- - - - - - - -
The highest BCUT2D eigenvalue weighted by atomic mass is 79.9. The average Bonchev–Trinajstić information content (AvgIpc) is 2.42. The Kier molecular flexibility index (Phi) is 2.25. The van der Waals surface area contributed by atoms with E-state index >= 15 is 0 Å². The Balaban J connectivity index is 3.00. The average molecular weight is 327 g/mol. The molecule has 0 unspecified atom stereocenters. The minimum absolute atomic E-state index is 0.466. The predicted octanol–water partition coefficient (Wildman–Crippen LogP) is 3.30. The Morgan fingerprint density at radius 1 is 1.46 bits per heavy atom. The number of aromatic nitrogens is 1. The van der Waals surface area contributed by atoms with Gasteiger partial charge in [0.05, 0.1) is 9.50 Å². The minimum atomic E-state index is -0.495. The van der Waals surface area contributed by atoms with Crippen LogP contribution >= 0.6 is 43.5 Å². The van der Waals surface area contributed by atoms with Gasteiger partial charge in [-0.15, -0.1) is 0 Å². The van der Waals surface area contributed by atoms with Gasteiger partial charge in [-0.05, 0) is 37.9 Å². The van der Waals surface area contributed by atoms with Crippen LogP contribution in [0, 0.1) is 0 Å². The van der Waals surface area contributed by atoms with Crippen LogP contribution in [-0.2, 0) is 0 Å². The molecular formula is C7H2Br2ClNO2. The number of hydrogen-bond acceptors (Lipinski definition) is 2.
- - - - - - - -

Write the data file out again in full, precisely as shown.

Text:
The highest BCUT2D eigenvalue weighted by atomic mass is 79.9. The average Bonchev–Trinajstić information content (AvgIpc) is 2.42. The Kier molecular flexibility index (Phi) is 2.25. The van der Waals surface area contributed by atoms with E-state index >= 15 is 0 Å². The Balaban J connectivity index is 3.00. The average molecular weight is 327 g/mol. The molecule has 0 unspecified atom stereocenters. The minimum absolute atomic E-state index is 0.466. The predicted octanol–water partition coefficient (Wildman–Crippen LogP) is 3.30. The Morgan fingerprint density at radius 1 is 1.46 bits per heavy atom. The number of aromatic nitrogens is 1. The van der Waals surface area contributed by atoms with Gasteiger partial charge in [0.05, 0.1) is 9.50 Å². The minimum atomic E-state index is -0.495. The van der Waals surface area contributed by atoms with Crippen LogP contribution >= 0.6 is 43.5 Å². The van der Waals surface area contributed by atoms with Gasteiger partial charge in [-0.15, -0.1) is 0 Å². The van der Waals surface area contributed by atoms with Gasteiger partial charge in [-0.05, 0) is 37.9 Å². The van der Waals surface area contributed by atoms with Crippen LogP contribution in [0, 0.1) is 0 Å². The van der Waals surface area contributed by atoms with Crippen LogP contribution in [-0.2, 0) is 0 Å². The molecular formula is C7H2Br2ClNO2. The number of hydrogen-bond acceptors (Lipinski definition) is 2.